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Saturday, January 14, 2006 

Brooks on Alito and the Democratic Party

I've been browbeaten by one of my readers to pay more attention to NYT columnist David Brooks. Yeah, I finally buckled. Brooks recently had a column about Judge Alito called "Losing the Alitos". In the reprint in the Journal-Sentinel, it was re-titled "Alito hearings show why Democrats are losers." Ouch. Anyway, I'm too cheap and too ideologically opposed to the NYT to pay for their Times Select subscription, so here's a link to another blog that reproduced a good chunk of it. I'll fill in the blanks where I feel the need.

I found this interesting...
Alito emerged from his middle-class neighborhood about that time, made it to Princeton and found "very privileged people behaving irresponsibly."

Alito wanted to learn; the richer liberals wanted to strike. He wanted to join ROTC; the liberal Princetonians expelled it from campus. He was orderly and respectful; they were disorderly and disrespectful. The experience was so searing that he mentioned it in the opening of his confirmation hearing 37 years later.
I think that there are a lot of people out there who don't understand this situation. College changes people. I think that the avenue of change that you take depends heavily on your background. Some people go to college and get swept up into political movements, protests, Chomsky reading clubs, and radicalism. Some people go to college and are disgusted by the behavior that they observe. I'm in category two. When I entered college as a freshman way too many years ago, I had a very passive interest in politics. I considered myself to be a weak supporter of the Republicans (mostly because of disgust directed towards the Clintons), but I wasn't hardened in my beliefs. Hell, I voted for Kohl in 2000.

Over the course of that year, I observed behavior similar to the behavior that Judge Alito observed at Princeton. I started to ask myself questions about what I believed. That got me reading, a lot. My views became more concrete, and the lines between ideologies less blurred. My political views are as much of a rejection of liberal campus politics than any other ideological stance. I, like Judge Alito, have been pushed to support the Republican party (even though I disagree with much of their platform) because I can't stomach the idea of siding with the Democrats. Brooks continues...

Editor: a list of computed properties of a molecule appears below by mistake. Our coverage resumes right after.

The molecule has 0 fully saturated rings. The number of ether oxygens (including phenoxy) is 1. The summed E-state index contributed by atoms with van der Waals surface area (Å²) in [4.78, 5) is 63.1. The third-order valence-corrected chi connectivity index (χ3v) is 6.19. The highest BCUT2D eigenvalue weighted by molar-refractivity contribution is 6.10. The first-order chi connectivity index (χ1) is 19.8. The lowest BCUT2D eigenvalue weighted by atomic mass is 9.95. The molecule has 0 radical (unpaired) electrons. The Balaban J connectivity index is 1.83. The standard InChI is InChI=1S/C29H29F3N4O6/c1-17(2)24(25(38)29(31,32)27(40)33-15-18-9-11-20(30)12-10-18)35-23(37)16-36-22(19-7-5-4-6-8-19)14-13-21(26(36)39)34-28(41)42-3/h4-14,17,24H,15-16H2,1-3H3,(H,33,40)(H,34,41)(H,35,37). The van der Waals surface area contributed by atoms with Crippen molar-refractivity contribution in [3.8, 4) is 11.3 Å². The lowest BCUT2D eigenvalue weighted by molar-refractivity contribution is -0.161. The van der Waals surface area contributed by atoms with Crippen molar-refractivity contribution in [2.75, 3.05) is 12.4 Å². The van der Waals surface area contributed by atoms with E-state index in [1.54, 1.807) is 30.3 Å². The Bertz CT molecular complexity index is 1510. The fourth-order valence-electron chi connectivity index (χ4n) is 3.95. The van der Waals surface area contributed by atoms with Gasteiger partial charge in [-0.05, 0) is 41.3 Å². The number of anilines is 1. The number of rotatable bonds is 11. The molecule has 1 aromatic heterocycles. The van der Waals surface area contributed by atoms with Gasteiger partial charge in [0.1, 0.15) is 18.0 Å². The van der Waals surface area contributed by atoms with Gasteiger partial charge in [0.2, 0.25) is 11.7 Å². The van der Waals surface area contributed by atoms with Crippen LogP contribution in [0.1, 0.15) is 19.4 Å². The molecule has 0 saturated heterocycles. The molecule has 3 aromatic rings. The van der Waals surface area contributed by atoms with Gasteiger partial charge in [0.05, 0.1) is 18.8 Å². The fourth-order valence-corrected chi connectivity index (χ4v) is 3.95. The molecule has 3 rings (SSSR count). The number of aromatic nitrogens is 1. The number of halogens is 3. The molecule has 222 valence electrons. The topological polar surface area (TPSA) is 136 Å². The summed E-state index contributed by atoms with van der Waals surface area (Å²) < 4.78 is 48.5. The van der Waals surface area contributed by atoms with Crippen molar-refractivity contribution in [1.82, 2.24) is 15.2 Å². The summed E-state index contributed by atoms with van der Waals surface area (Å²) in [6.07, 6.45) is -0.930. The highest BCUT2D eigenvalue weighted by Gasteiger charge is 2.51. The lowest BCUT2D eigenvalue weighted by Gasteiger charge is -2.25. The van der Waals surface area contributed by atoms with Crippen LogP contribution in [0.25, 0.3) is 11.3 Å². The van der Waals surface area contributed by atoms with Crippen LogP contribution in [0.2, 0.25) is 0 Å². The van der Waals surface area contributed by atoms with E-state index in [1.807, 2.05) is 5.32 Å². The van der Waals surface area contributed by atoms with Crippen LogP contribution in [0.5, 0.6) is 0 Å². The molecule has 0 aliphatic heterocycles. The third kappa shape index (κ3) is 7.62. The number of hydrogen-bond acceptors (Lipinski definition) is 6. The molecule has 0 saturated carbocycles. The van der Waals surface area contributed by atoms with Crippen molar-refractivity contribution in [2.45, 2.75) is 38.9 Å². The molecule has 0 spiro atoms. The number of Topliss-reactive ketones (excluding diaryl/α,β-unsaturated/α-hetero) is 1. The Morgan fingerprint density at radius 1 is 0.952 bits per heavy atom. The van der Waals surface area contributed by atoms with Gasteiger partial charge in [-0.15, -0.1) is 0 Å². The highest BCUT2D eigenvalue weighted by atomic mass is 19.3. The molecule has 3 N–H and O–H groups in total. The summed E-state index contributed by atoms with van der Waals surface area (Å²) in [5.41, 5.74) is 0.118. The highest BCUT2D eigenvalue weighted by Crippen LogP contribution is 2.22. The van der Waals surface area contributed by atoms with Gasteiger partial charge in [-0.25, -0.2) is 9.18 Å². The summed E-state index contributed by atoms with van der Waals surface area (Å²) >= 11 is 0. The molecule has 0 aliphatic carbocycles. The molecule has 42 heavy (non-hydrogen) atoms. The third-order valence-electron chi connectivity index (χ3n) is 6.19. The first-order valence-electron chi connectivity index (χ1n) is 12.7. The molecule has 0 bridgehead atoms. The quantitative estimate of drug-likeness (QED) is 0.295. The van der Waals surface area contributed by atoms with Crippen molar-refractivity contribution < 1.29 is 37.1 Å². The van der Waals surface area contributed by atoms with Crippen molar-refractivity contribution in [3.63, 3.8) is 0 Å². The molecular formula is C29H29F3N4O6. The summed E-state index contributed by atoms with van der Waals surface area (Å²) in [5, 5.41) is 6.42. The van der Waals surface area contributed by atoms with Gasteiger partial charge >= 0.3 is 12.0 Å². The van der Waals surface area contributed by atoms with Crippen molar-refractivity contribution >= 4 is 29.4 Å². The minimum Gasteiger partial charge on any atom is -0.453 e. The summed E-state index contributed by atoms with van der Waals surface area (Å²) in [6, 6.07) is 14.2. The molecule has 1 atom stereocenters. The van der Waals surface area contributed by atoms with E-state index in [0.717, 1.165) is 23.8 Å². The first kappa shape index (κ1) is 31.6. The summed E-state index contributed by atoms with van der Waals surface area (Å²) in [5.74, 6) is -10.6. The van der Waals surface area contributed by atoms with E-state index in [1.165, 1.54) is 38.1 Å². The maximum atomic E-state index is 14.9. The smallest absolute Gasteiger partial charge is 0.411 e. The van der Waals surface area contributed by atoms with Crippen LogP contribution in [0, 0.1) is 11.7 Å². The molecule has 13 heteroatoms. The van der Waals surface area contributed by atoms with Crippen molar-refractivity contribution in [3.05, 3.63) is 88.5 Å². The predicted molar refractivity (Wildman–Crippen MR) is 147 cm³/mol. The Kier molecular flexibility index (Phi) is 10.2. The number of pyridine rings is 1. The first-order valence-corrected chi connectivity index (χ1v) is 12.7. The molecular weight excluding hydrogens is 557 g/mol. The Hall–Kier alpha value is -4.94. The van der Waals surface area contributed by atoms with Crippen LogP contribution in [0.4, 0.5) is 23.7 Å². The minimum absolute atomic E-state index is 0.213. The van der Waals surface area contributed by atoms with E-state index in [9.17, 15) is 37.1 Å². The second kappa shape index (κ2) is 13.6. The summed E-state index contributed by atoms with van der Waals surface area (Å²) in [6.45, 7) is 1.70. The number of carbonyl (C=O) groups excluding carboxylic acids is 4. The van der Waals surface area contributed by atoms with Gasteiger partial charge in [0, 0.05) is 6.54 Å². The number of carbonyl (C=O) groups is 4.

If you listened to Leahy or Sen. Russ Feingold, you heard men alarmed by the threats posed by American counter-terrorists. The Democratic questions implied that American counter-terrorists are guilty until proven innocent, that a police state is being born.

If forced to choose, most Americans want a party that will fight aggressively against the terrorists, not the National Security Agency.
If forced to choose, I want a party that will fight aggressively for men like Judge Alito and Chief Justice Roberts. Even if I don't agree with that party on every issue, I'm going to do everything that I can to keep them in power to give me good judges. The alternative is so much worse.

Brooks closes...
The big story of American politics, which was underlined by every hour of the Alito hearings, is that sometime between 1932 and 1968, the DNA of the Democratic Party fundamentally changed. In 1932, the Democrats had working-class DNA. Today, the Democrats have different DNA, the DNA of a minority party.
Take the hearing questions from one of the Democratic senators and imagine that they ran for president on that. Could they win? I don't think so. Brooks is right that the current Democratic party, if honest about their beliefs, is resigned to minority status. They win by moving to the center, and doing things like supporting law enforcement (not railing on about "Gestapo-like tactics" as Kennedy said). Brooks' analysis here is spot on.

You make a very good point, as does the article. I vote Democratic, because I can't stomach the Republicans. However, I am extremely frustrated with natoinal Democrats who continue to makes such silly choices. What good does it do to delay the Alito nomination? It makes "us" look like obstructionist sore losers. I'm much like you, I don't support all the Dems stand for but they're my best choice.
Thanks for a good post!

I think it boils down to the interest groups. PFAW and friends control a lot of money and power. They are part of the Democratic base, whether sensible Democrats like it or not. They are demanding a fight here, and they really don't care how anyone else in the country perceives it.

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